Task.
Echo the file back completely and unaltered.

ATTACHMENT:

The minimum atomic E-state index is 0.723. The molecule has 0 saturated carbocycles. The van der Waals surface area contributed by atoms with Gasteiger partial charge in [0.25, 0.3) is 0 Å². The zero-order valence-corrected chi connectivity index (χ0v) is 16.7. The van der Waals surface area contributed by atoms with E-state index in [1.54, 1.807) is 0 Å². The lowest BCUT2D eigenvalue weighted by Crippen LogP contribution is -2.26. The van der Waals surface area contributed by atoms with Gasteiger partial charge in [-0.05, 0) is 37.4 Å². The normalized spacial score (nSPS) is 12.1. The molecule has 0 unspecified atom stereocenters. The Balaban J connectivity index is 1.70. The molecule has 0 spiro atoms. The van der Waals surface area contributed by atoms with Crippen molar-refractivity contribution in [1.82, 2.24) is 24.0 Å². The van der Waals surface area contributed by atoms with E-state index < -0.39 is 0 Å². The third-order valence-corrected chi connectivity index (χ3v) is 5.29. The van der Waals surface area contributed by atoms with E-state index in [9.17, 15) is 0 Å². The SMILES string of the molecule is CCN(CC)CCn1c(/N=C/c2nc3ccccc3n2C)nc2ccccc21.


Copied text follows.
The minimum atomic E-state index is 0.723. The molecule has 0 saturated carbocycles. The van der Waals surface area contributed by atoms with Gasteiger partial charge in [0.25, 0.3) is 0 Å². The zero-order valence-corrected chi connectivity index (χ0v) is 16.7. The van der Waals surface area contributed by atoms with E-state index in [1.54, 1.807) is 0 Å². The lowest BCUT2D eigenvalue weighted by Crippen LogP contribution is -2.26. The van der Waals surface area contributed by atoms with Gasteiger partial charge in [-0.05, 0) is 37.4 Å². The normalized spacial score (nSPS) is 12.1. The molecule has 0 unspecified atom stereocenters. The Balaban J connectivity index is 1.70. The molecule has 0 spiro atoms. The van der Waals surface area contributed by atoms with Crippen molar-refractivity contribution in [1.82, 2.24) is 24.0 Å². The van der Waals surface area contributed by atoms with E-state index < -0.39 is 0 Å². The third-order valence-corrected chi connectivity index (χ3v) is 5.29. The van der Waals surface area contributed by atoms with E-state index in [9.17, 15) is 0 Å². The SMILES string of the molecule is CCN(CC)CCn1c(/N=C/c2nc3ccccc3n2C)nc2ccccc21.